In countries around the world, it’s no longer the TV set in the home that’s the primary way people consume video. According to new research from market researcher Nielsen, just published, how people consume audio-visual content today embraces many different methods.
It seems clear that evolving video consumption habits keep pace not only with new viewing platforms that have emerged – mobile video, for instance, and tablet computers like the iPad – but also new leases of life for traditional television in some countries with compelling developments such as 3D TV and internet-connected TVs.
We’ve been saying for a while that there is evidence to support our view that video is increasingly popular from a consumer perspective as a preferred means of obtaining information, and learning.
Nielsen questioned more than 27,000 online consumers in 55 countries, asking simple questions about how they watch video to build up a credible picture of cross-platform video consumption amongst global online consumers today.
From the business perspective, there are some very interesting metrics among Nielsen’s findings that we should pay close attention to. First, though, here are the overall conclusions from Nielsen’s research:
- Television: a universally-important platform for video consumption, with consumers in many markets now spending 4+ hours per day watching television.
- HDTV (High-Definition TV): improving the TV viewing experience for as many as 30% of global online consumers. Adoption is highest among older consumers and in North America, where HD content has proliferated.
- Online Video: approximately 70% of global online consumers watch online video; but North Americans and Europeans lag in adoption. More than half of global online consumers watch online video in the workplace.
- Mobile Video: already used by 11% of global online consumers: penetration is highest in Asia-Pacific and among consumers in their late 20s.
- Tablet PCs: expanding the definition of mobile video. Globally, 11% of online consumers already own or plan to purchase a tablet PC (such as an iPad) in the next year.
- 3DTV (Three-Dimensional TV): 12% of global online consumers own or have definite intent to purchase a 3DTV in the next year.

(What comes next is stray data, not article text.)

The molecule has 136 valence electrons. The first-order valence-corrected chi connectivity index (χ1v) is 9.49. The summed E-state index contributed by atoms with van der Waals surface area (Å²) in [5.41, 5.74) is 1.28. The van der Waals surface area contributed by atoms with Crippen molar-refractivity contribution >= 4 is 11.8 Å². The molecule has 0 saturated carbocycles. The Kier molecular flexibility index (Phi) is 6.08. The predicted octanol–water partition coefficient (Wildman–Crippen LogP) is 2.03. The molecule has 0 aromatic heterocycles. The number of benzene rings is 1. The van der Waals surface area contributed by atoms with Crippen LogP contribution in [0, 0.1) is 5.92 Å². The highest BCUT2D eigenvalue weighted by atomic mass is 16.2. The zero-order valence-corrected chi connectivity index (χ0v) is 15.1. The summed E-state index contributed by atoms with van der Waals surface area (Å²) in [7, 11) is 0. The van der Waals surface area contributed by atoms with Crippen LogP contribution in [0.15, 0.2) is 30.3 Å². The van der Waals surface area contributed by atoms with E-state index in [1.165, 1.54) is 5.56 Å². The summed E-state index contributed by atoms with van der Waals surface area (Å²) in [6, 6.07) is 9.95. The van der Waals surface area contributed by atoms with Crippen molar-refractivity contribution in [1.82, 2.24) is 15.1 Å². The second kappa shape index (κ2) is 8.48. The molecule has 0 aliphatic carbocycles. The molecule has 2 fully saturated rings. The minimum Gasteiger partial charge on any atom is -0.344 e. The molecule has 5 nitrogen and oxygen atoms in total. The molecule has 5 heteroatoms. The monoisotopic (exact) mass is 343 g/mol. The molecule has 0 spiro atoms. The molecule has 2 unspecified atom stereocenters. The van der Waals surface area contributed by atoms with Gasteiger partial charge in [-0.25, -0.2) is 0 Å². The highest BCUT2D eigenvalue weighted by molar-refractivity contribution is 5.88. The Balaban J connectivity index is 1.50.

- Internet TVs: televisions with internet connections are gaining interest. About one in five (22%) global online consumers owns or has definite interest in buying a television with an internet connection.
What struck me especially from these findings are the implications for organizations, and workplace issues.
Nielsen’s research shows that 57% of respondents worldwide report having watched online video on their computers at work – higher amongst younger consumers, says Nielsen, who have grown accustomed to accessing video whenever and wherever they want it.
That’s the average percentage; mileage varies from country to country. Take a look at this chart:
Clearly, if you were thinking about communicating with consumers in the workplace in China, India, Saudi Arabia, Malaysia or Colombia, video ought to be high up on your tactics list. Not so, perhaps, in Denmark, Japan, the UK, the USA or Hungary (also some of the countries where the rate of organizations blocking workplace access to video is high).
Consider, too, three specific platforms: online video, mobile video and tablet PCs. As with online video, mobile video and tablet PCs are already commonplace in the workplace, never mind (or, maybe, because of) employer blocking.
They have one thing (at least) in common – each provides the user great convenience for grabbing and consuming content, on the user’s terms: on demand, whenever they want and whenever there’s a network connection, whether that’s wired, wifi or cellular.
Look at the growth potential in mobile video use. Separate research earlier this year predicted a compound annual growth rate of more than 117% for mobile video use in the USA alone.
And the iPad tablet computer as well as iPhone – notwithstanding Apple’s refusal to support the universal Flash video format (what the vast majority of web-based video is currently delivered as), iPads in particular have already attracted much corporate attention as a serious business tool.
Consider, too, that platforms like these are also creation platforms – this is not just about passive consumption but also the empowerment of individuals to create their own content – and that so-called ‘user-generated content’ is often video or other visual content: presentation decks, for instance, shared publicly in places like SlideShare (see Bob Pearson’s post last week for more on SlideShare).
These are all viable platforms from which to connect and engage with consumers, employees and others where we as communicators provide the content. If we have the answers to what people are looking for, it makes sense to enable them to find our answers on their terms.
That means video, too.
See Nielsen’s full report: How We Watch – The Global State of Video Consumption. Free download (but registration required).
(Cross-posted from the WCG Common Sense blog.)